This item is of great historical significance. It is the earliest and most substantial surviving record of the colony at a critical stage of its development, little more than a decade after the landing of the First Fleet in 1788. These lists provide a picture of the early integration of free settlers with a population of largely time expired convicts. Through identification of land occupied by purchase as well as grant inheritance and renting they offer an insight into the economic opportunities available in those early days. The compilation is one of the most important documents from the earliest years of British colonisation, holding still unexplored opportunities for research.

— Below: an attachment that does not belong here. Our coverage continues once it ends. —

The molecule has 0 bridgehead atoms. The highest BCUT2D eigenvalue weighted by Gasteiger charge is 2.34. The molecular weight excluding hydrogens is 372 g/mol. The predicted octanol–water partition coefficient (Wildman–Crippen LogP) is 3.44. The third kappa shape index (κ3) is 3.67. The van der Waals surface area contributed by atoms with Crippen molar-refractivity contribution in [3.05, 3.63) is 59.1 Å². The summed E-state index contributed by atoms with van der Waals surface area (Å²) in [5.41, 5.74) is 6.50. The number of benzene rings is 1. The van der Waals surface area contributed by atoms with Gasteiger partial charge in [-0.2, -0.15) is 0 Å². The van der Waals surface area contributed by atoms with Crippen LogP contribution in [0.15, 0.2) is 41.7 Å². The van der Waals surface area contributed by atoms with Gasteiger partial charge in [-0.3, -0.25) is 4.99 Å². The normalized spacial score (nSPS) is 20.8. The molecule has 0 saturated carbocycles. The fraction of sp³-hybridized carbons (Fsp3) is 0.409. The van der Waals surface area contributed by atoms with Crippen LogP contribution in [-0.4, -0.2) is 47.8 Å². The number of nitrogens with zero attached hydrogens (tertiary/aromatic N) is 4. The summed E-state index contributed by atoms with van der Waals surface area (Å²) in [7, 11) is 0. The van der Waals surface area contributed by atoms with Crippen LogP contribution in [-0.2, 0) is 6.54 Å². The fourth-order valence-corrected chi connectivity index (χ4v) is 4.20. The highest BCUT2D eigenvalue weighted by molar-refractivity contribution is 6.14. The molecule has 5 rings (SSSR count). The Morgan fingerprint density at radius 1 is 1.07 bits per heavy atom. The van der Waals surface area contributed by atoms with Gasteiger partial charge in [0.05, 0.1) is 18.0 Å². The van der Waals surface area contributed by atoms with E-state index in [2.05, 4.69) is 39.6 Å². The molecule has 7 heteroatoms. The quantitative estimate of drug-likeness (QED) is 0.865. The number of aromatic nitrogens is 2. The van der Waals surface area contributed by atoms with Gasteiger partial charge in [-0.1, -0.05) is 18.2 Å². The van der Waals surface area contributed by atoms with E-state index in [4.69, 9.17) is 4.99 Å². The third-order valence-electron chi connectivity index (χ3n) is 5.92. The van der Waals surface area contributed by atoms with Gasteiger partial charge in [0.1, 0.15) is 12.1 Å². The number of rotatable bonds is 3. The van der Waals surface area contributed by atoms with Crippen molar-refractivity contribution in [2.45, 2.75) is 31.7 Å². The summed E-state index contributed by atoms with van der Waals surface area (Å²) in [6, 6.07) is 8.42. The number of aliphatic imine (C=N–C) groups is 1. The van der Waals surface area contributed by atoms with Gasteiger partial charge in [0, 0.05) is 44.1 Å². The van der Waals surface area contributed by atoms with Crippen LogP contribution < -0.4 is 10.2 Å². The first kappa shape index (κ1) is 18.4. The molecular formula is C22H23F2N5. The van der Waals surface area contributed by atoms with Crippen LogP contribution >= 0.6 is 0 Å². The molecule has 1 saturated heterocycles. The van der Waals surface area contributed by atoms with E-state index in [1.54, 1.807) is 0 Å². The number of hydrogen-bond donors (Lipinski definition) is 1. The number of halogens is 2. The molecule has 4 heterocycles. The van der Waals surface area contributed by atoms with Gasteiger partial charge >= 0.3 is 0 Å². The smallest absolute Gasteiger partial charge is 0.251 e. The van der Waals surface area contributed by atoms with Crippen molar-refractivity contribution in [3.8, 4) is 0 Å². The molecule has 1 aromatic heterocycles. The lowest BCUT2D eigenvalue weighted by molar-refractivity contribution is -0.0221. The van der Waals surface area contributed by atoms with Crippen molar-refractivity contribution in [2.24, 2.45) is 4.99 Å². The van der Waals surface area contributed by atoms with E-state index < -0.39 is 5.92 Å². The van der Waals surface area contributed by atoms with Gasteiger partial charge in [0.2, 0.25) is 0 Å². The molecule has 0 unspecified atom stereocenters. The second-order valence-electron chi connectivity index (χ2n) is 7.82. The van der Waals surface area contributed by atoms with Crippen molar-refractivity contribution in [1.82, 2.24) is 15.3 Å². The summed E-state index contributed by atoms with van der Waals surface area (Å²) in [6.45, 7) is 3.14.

This item is held by the NSW Parliamentary Library. The ‘book’ is in fact two manuscript volumes containing names and details of many of the early European settlers of NSW from the years 1800 to 1802: land and stock held by free settlers and emancipated or expired convicts in 1800; land and stock held by officers in 1800; persons (mostly serving convicts) off stores in 1801; expired or emancipated convicts and free people off stores in 1801; names of persons c1801; land and stock held by free settlers, officers or expired or emancipated convicts in 1802; convicts allowed to officers and others for their domestic purposes, who are supported by the public, at June 1800; servants employed by officers in 1800. With additions they derive from the muster undertaken by Lieutenant-Governor Philip Gidley King in July-August 1800, the earliest surviving muster of European inhabitants of NSW. They include the names of property occupiers with information on their animals and grain crops, descriptions of household composition with numbers of women and children, and descriptions of the range of government activities.